“Thalma’s research is among the most innovative in psychology. Her lively, thoughtful book will reframe our view of how our minds work and how we become who we are.”
– Daniel Ariely, author of Predictably Irrational
“We think we’re so cool and rational, but the hot new study of physical intelligence shows that we are deeply affected by physical stimuli; red type makes us fail tests, for instance, while red jerseys make sports teams win. Internationally renowned psychologist Lobel explains how we can better evaluate the impact of sights, smells, and sounds.”
– Library Journal
"Sensation is a delightful collection of the most interesting ideas, experiments, and anecdotes from the world of psychology today. A terrific read if you’re interested in why some people fall in love, some fall afoul of the law, and others fall prey to clever marketing ploys."
– Adam Alter, author of Drunk Tank Pink: And Other Unexpected Forces That Shape How We Think, F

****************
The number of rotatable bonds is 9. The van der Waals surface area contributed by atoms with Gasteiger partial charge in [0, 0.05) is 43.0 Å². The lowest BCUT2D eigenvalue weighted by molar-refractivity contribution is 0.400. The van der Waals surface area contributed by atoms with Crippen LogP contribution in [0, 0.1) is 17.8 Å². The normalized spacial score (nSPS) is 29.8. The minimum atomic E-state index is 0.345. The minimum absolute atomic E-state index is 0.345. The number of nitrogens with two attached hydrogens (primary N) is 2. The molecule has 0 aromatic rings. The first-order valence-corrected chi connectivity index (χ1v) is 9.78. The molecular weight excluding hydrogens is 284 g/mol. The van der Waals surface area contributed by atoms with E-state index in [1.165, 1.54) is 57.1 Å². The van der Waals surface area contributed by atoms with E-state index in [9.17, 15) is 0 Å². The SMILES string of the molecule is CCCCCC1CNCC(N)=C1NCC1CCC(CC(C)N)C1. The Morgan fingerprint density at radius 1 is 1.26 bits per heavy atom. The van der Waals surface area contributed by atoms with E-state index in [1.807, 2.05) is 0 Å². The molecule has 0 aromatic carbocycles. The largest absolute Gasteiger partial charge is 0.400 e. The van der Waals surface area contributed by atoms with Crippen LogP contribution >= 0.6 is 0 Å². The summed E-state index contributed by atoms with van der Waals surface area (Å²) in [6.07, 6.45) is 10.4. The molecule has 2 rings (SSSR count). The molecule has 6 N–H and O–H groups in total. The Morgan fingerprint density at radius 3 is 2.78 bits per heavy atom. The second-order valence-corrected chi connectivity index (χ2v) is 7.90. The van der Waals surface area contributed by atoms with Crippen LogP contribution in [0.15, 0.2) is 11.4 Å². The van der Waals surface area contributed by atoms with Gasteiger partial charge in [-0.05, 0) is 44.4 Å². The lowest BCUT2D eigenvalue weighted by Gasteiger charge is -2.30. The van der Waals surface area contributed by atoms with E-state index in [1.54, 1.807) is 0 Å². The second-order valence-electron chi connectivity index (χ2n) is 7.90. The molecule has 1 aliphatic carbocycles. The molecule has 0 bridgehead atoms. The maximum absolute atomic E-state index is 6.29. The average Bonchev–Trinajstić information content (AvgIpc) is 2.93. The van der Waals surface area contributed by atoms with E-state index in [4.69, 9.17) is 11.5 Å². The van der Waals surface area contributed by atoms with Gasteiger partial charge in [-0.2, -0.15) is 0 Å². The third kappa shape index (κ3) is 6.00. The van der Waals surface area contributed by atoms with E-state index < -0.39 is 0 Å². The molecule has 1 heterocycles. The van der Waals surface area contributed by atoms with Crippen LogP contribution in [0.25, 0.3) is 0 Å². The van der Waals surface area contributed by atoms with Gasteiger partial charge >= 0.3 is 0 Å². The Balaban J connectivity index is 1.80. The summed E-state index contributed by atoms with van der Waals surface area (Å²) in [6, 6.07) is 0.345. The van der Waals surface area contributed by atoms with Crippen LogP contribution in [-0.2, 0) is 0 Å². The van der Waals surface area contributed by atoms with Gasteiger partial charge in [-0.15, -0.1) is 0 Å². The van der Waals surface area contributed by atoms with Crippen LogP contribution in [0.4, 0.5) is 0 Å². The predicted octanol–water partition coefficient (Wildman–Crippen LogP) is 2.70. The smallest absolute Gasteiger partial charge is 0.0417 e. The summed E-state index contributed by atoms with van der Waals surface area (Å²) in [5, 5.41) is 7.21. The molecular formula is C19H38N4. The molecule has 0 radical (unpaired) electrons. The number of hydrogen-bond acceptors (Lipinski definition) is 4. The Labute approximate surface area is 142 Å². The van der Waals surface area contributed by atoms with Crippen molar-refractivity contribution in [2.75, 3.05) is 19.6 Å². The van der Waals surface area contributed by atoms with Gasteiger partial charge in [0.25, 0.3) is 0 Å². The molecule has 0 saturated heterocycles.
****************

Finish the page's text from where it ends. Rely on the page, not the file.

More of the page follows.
"Professor Lobel draws on rigorous science and makes it accessible, interesting, and actionable. By raising our awareness of the influence the external environment has on us, this wonderful book can help us live more fully, more sensually."
– Tal Ben-Shahar, author of Happier
"Sensation is Sensational! Chock full of jaw-dropping studies, fascinating insights, and practical applications that will make you reexamine everything you do. Every page feels like a peek into the hidden workings of the human mind!"
– Guy Winch Ph.D., author of Emotional First Aid and The Squeaky Whe
“An intriguing look at how our sensory perceptions affect our language and ability to understand abstract concepts but can also sway judgment. Shelve alongside Malcolm Gladwell, Dan Ariely and others in the pop-psych realm.”
– Kirkus Review
'Thalma Lobel ... has written an intriguing, sometimes funny, sometimes rather alarming overview of just how much we are influenced by what our senses tell us."
– Sunday Times (UK)
“An intriguing theory of how our physical experiences affect our mental ones… The book chronicles some of the quirky contributions of embodied cognition research and provides a nice reminder that the relation between mind and body is complex.”